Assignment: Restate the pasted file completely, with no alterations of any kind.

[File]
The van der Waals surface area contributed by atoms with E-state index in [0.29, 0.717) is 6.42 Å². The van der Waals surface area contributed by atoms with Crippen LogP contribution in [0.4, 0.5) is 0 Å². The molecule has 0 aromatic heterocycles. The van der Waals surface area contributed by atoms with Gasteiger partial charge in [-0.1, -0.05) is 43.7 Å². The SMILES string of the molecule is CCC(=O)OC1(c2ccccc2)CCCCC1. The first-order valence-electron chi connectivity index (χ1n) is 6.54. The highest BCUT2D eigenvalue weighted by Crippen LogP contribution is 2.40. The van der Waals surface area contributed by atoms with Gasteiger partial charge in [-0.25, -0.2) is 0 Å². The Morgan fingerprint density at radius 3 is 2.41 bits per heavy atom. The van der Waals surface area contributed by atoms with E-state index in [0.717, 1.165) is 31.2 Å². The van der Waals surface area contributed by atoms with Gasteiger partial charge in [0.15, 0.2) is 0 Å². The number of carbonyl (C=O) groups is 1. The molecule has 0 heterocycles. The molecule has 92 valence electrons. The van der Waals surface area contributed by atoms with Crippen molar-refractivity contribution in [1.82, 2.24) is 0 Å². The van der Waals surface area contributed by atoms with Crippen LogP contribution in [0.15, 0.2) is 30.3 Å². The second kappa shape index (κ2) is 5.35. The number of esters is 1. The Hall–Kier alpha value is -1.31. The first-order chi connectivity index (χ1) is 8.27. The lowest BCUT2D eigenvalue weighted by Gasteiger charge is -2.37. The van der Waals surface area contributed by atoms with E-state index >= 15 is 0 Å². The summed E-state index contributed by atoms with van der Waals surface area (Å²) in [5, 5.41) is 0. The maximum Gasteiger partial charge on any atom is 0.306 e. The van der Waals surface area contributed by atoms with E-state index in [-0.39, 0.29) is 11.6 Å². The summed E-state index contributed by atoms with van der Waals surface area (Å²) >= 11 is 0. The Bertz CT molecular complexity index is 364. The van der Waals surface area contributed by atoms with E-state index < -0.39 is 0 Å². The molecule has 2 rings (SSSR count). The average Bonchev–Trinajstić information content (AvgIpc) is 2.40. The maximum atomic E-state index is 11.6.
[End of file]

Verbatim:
The van der Waals surface area contributed by atoms with E-state index in [0.29, 0.717) is 6.42 Å². The van der Waals surface area contributed by atoms with Crippen LogP contribution in [0.4, 0.5) is 0 Å². The molecule has 0 aromatic heterocycles. The van der Waals surface area contributed by atoms with Gasteiger partial charge in [-0.1, -0.05) is 43.7 Å². The SMILES string of the molecule is CCC(=O)OC1(c2ccccc2)CCCCC1. The first-order valence-electron chi connectivity index (χ1n) is 6.54. The highest BCUT2D eigenvalue weighted by Crippen LogP contribution is 2.40. The van der Waals surface area contributed by atoms with Gasteiger partial charge in [-0.25, -0.2) is 0 Å². The Morgan fingerprint density at radius 3 is 2.41 bits per heavy atom. The van der Waals surface area contributed by atoms with E-state index in [0.717, 1.165) is 31.2 Å². The van der Waals surface area contributed by atoms with Gasteiger partial charge in [0.15, 0.2) is 0 Å². The number of carbonyl (C=O) groups is 1. The molecule has 0 heterocycles. The molecule has 92 valence electrons. The van der Waals surface area contributed by atoms with Crippen molar-refractivity contribution in [1.82, 2.24) is 0 Å². The van der Waals surface area contributed by atoms with Crippen LogP contribution in [0.15, 0.2) is 30.3 Å². The second kappa shape index (κ2) is 5.35. The number of esters is 1. The Hall–Kier alpha value is -1.31. The first-order chi connectivity index (χ1) is 8.27. The lowest BCUT2D eigenvalue weighted by Gasteiger charge is -2.37. The van der Waals surface area contributed by atoms with E-state index >= 15 is 0 Å². The summed E-state index contributed by atoms with van der Waals surface area (Å²) in [5, 5.41) is 0. The maximum Gasteiger partial charge on any atom is 0.306 e. The van der Waals surface area contributed by atoms with E-state index in [-0.39, 0.29) is 11.6 Å². The summed E-state index contributed by atoms with van der Waals surface area (Å²) >= 11 is 0. The Bertz CT molecular complexity index is 364. The van der Waals surface area contributed by atoms with E-state index < -0.39 is 0 Å². The molecule has 2 rings (SSSR count). The average Bonchev–Trinajstić information content (AvgIpc) is 2.40. The maximum atomic E-state index is 11.6.